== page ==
Learning to read can be a more complicated process for some children than others. If your child struggles with reading, talk to his or her teacher and express your desire and willingness to help. But while the support your child receives at home can have a huge impact on his or her academic success, teachers need to be aware of any factors that can affect a student’s classroom performance.
- Let the reading teacher know that your child has a developmental disability that contributes to his or her reading problems. Whether your child has a language, learning, intellectual, or emotional-behavioral disability, it’s important to get intervention services that can help prevent additional problems in school.
- Make the reading teacher aware of any medical conditions or medications that your child is taking that can lead to poor memory or disrupted sleep, either of which can contribute to concentration and reading problems.
- Tell your child’s reading teacher that he or she has a hearing impairment that makes it difficult to distinguish different sounds. A hearing problem can make it hard for your child to learn the separate speech sounds, or phonemes, that blend together to form complete words, making it difficult to sound out words.
- Share that your child has a vision problem that is affecting his or her reading. Blurry or double vision can slow both reading speed and comprehension as your child struggles to focus on each word of text. A vision impairment can also make the words on a page look like they are moving, which can impair reading skills.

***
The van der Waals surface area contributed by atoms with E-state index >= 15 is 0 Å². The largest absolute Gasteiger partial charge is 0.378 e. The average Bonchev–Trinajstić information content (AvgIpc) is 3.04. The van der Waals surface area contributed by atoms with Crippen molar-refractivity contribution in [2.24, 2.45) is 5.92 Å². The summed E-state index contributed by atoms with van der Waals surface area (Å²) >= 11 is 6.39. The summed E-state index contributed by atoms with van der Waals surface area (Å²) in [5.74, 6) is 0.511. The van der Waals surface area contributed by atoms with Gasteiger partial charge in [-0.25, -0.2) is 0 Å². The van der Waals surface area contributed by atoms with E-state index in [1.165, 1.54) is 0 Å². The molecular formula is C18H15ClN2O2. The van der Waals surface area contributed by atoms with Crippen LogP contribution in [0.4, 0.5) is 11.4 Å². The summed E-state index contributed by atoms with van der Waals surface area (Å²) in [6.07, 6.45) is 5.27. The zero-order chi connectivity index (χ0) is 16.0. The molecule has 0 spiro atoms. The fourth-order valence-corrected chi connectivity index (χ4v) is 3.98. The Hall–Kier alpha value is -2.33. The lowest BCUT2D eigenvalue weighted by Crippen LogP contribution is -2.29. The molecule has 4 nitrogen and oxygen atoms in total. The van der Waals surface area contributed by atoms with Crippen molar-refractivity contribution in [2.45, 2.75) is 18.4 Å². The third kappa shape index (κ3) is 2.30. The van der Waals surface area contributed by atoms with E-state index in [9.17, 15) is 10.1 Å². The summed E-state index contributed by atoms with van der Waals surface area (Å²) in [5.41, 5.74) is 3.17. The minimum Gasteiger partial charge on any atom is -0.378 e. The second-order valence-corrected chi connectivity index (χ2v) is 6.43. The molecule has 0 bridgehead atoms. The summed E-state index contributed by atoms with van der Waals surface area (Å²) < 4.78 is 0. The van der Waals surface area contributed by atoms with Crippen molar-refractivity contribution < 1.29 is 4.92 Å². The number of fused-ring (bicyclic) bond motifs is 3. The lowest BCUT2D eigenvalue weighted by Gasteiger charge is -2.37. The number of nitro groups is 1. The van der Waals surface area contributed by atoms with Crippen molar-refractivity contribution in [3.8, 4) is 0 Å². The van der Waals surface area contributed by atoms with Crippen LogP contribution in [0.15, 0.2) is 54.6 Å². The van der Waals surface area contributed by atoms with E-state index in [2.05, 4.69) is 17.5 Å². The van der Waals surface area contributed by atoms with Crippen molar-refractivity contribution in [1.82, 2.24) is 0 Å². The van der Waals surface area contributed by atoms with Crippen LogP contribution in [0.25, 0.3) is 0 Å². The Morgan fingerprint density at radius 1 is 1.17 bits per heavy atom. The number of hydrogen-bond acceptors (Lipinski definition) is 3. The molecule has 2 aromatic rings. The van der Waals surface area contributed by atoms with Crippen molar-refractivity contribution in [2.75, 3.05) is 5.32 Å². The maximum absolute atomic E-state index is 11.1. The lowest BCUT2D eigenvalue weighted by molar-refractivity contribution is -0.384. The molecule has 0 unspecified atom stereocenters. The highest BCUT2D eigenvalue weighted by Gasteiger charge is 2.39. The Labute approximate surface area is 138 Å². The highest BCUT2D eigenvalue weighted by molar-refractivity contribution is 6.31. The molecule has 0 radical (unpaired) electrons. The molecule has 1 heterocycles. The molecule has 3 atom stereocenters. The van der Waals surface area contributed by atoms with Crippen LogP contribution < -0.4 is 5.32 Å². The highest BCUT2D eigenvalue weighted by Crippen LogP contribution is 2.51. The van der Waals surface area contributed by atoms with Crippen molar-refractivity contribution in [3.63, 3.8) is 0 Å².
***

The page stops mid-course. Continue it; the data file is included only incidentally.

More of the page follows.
- Explain to the teacher that your child has difficulty recognizing words out of context. Your child also may have trouble understanding, summarizing, and/or remembering what he or she reads.
- Point out that your child appears to lack concentration when reading. But what can look like inattention may be the inability to: pick out the main ideas in a passage; make sense of what he or she is reading; or infer meaning from the words printed on the page.
- Inform the reading teacher that your child has trouble spelling. While reading involves translating letters into sounds, spelling is the opposite and involves translating sounds into letters. Poor spellers often have problems visualizing a full word in their minds. Unfortunately, there are scores of words in the English language that aren’t spelled the way they sound. To complicate matters more, your child may have a neurological deficit in the area at the back of the brain that stores how to pronounce a word, what it means, and how to spell it.